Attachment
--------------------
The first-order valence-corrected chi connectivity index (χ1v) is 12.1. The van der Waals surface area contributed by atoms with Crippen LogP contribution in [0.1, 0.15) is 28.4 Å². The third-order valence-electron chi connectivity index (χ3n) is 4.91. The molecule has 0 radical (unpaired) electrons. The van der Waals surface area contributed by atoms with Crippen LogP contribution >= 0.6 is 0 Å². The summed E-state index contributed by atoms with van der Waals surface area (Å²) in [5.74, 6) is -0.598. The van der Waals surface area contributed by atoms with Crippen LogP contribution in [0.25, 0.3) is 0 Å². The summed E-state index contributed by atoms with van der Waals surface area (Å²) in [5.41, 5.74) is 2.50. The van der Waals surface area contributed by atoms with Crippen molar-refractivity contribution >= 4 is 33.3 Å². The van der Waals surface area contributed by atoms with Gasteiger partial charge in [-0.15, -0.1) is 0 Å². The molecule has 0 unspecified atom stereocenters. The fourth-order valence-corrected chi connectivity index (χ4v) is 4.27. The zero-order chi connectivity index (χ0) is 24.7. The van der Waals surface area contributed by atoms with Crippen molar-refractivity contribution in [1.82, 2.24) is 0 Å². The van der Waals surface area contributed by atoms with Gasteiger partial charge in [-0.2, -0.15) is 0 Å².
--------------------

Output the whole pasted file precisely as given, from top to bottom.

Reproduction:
The first-order valence-corrected chi connectivity index (χ1v) is 12.1. The van der Waals surface area contributed by atoms with Crippen LogP contribution in [0.1, 0.15) is 28.4 Å². The third-order valence-electron chi connectivity index (χ3n) is 4.91. The molecule has 0 radical (unpaired) electrons. The van der Waals surface area contributed by atoms with Crippen LogP contribution >= 0.6 is 0 Å². The summed E-state index contributed by atoms with van der Waals surface area (Å²) in [5.74, 6) is -0.598. The van der Waals surface area contributed by atoms with Crippen LogP contribution in [0.25, 0.3) is 0 Å². The summed E-state index contributed by atoms with van der Waals surface area (Å²) in [5.41, 5.74) is 2.50. The van der Waals surface area contributed by atoms with Crippen molar-refractivity contribution >= 4 is 33.3 Å². The van der Waals surface area contributed by atoms with Gasteiger partial charge in [-0.15, -0.1) is 0 Å². The molecule has 0 unspecified atom stereocenters. The fourth-order valence-corrected chi connectivity index (χ4v) is 4.27. The zero-order chi connectivity index (χ0) is 24.7. The van der Waals surface area contributed by atoms with Crippen molar-refractivity contribution in [1.82, 2.24) is 0 Å². The van der Waals surface area contributed by atoms with Gasteiger partial charge in [-0.2, -0.15) is 0 Å².